Pittsburgh, San Diego Ready to Grind It Out

PITTSBURGH -- Cowher Power and Ross Force. That's precisely what the Pittsburgh Steelers and San Diego Chargers want to present to the nation Sunday.


Both teams are that strangest of American Football Conference animals: hard-nosed, no-nonsense, here it comes, see if you can stop it types.


The Steelers led the NFL in rushing, using a three-man backfield of Barry Foster (851 yards), rookie Bam Morris (836) and fullback John L. Williams (317). They throw if they have to, but make no secret that Cowher Power means keeping it on the ground and daring defenses to stop them.


"Our confidence comes from leading the league in rushing and knowing that is what we can do each week," Williams said Wednesday. "They've got to do something to stop the run. It's no surprise that we are going to run the football until they can stop us."


The Chargers will air it out a bit more -- they threw 522 times this season, 59 more passes than Pittsburgh attempted. But the force for coach Bobby Ross comes from tailback Natrone Means, operating behind an offensive line whose lightest starter is center Courtney Hall at 281 pounds.


"In the past, they had Air Coryell and some great teams and great programs," Ross said, looking back to the Chargers' only trips to the AFC title game, in 1980 and 1981 under pass-happy Don Coryell. "But we've fallen into this, maybe not by design, but it's what we've got."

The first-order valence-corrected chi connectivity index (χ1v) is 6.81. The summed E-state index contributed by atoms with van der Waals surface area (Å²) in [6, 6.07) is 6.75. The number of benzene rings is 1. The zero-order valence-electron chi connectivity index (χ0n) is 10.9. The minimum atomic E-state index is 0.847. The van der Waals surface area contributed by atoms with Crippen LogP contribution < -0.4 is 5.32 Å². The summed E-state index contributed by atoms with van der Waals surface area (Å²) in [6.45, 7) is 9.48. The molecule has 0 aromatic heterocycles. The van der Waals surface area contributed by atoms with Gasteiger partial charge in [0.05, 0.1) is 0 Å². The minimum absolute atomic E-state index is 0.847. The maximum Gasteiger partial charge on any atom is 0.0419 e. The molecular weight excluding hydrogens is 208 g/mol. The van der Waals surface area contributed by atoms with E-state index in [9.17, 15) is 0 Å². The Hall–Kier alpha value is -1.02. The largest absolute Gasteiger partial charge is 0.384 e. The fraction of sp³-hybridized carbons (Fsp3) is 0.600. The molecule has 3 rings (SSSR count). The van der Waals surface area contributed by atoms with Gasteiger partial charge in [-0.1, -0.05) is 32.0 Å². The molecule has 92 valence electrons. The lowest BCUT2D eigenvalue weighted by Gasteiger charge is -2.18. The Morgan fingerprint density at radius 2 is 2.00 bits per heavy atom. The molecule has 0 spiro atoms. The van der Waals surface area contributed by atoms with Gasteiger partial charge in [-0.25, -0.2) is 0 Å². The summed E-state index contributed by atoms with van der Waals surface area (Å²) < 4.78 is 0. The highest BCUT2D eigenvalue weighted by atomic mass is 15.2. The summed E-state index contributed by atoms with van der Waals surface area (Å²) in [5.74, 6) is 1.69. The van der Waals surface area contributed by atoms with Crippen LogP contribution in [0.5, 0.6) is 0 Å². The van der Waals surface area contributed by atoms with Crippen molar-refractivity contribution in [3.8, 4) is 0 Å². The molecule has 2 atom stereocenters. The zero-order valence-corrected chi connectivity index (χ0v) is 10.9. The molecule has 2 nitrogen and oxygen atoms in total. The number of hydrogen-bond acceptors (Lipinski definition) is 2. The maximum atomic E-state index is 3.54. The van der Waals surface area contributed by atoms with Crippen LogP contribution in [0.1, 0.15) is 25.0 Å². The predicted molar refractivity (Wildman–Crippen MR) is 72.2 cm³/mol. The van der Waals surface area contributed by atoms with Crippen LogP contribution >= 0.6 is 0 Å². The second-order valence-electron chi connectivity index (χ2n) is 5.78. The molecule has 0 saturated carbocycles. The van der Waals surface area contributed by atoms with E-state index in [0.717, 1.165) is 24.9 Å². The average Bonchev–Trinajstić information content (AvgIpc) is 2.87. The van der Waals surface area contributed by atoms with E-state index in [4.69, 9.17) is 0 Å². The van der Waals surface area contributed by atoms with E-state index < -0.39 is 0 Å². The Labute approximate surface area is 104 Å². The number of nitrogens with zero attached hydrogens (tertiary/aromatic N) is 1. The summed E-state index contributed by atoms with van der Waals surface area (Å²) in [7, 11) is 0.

Although Means was by far the most productive runner this season with 1,350 yards and had another 139 in Sunday's victory over Miami, that doesn't give San Diego any edge on the ground. Pittsburgh's defense yielded just 90.8 yards rushing a game and held Means to his average of 85 yards in a 37-34 loss to the Chargers in the season finale.


The Steelers firmly believe they have the edge with three dependable runners, while Means' backups are Ronnie Harmon, almost exclusively a receiver out of the backfield, and Eric Bienemy (295 yards).


The Chargers are well aware of the depth Pittsburgh's backfield presents. They don't seem worried.


Means, in fact, claims he gets more dangerous late in a game, when defenders are losing steam and he's still bringing the same rolling thunder. "When it comes time to make a big play, I want to be the one to make it," he said.